Running head: EMPLOYMENT LAW
Kellar v. Summit Seating (Ch. 12, p 426)
1. The legal issues in the case
Susan Kellar was hired by Summit in 2001 as a sewing manager overseeing the sewing process
and ensuring all schedules were met on time as well as training junior employees. Kellar was
supposed to be paid on an hourly basis. Kellar claimed that she put extra hours before her shift
started which she was not paid. According to the fair labor standards act employees ought to be
compensated by their employees when they work extra hours more than the 40 hours per week
limit (Clinton, 2011).
The legal issues in the case are as follows.
Whether the preshifts Kellar was non-preliminary. The court needed to determine whether
Kellar’s preliminary activities before the shift were compensable or not. According to the portal
to portal, act eliminates employee compensation on preliminary or postliminary activities which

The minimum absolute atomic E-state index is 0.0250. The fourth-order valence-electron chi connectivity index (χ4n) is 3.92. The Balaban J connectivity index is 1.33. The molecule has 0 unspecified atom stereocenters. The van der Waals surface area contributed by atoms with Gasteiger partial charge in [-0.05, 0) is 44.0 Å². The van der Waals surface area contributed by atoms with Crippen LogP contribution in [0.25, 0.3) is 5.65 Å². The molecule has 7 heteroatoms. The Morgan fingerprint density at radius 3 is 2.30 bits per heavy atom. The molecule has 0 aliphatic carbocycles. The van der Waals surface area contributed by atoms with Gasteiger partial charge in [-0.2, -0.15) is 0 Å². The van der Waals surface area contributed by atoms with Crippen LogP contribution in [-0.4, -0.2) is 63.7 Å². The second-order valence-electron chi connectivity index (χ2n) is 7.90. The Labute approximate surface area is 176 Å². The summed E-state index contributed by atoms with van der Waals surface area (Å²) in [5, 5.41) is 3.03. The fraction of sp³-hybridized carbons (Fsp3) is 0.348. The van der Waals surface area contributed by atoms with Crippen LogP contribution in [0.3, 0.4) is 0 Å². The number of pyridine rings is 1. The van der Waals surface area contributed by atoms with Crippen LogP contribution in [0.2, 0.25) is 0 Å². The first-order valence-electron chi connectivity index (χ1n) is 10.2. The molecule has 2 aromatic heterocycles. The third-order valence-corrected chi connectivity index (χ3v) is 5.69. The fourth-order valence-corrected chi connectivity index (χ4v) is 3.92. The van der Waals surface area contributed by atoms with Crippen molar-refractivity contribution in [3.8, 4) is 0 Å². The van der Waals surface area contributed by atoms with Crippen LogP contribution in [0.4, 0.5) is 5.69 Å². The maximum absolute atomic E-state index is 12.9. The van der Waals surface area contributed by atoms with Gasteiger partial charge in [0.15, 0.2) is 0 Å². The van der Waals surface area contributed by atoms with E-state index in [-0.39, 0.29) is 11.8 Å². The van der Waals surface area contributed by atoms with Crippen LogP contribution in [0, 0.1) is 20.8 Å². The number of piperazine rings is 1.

occur before or after a shift.
Whether preshifts by Kellar in her work was not de minimis which means that Kellar allowed a
few extra seconds or minutes beyond her scheduled hours. The de minis doctrine approves that
employers are not liable for compensating their employees when they allow a few minutes or
seconds beyond the stipulated time.
The other legal issue is whether Summit had knowledge on whether Kellar was doing extra
hours. If the Fair Labor Standards Act is to be applied to the case Kellar has to prove that
Summit was aware of her overtime (Perez, 2015).
2. Why the court finds the work in question to be more of non-preliminary than de
In the case in question, the court finds that Kellar’s activities such as opening the doors and
preparing coffee for the other emplo...
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